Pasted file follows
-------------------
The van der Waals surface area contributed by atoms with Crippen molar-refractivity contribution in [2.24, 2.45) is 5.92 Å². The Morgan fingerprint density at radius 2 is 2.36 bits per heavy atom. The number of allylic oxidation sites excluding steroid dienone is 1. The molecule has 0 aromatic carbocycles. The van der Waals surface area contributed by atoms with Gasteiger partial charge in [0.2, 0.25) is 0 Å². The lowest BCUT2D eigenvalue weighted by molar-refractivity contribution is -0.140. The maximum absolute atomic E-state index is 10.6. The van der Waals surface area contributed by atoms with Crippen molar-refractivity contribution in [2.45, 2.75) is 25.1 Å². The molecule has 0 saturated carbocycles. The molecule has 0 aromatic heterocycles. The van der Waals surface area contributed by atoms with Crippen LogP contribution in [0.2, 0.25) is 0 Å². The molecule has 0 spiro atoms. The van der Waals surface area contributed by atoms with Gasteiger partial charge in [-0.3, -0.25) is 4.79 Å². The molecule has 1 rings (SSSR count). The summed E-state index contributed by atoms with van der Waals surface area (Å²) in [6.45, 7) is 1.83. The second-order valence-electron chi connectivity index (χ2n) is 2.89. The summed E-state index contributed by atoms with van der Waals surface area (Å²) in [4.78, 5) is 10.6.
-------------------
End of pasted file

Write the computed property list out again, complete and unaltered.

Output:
The van der Waals surface area contributed by atoms with Crippen molar-refractivity contribution in [2.24, 2.45) is 5.92 Å². The Morgan fingerprint density at radius 2 is 2.36 bits per heavy atom. The number of allylic oxidation sites excluding steroid dienone is 1. The molecule has 0 aromatic carbocycles. The van der Waals surface area contributed by atoms with Gasteiger partial charge in [0.2, 0.25) is 0 Å². The lowest BCUT2D eigenvalue weighted by molar-refractivity contribution is -0.140. The maximum absolute atomic E-state index is 10.6. The van der Waals surface area contributed by atoms with Crippen molar-refractivity contribution in [2.45, 2.75) is 25.1 Å². The molecule has 0 saturated carbocycles. The molecule has 0 aromatic heterocycles. The van der Waals surface area contributed by atoms with Crippen LogP contribution in [0.2, 0.25) is 0 Å². The molecule has 0 spiro atoms. The van der Waals surface area contributed by atoms with Gasteiger partial charge in [-0.3, -0.25) is 4.79 Å². The molecule has 1 rings (SSSR count). The summed E-state index contributed by atoms with van der Waals surface area (Å²) in [6.45, 7) is 1.83. The second-order valence-electron chi connectivity index (χ2n) is 2.89. The summed E-state index contributed by atoms with van der Waals surface area (Å²) in [4.78, 5) is 10.6.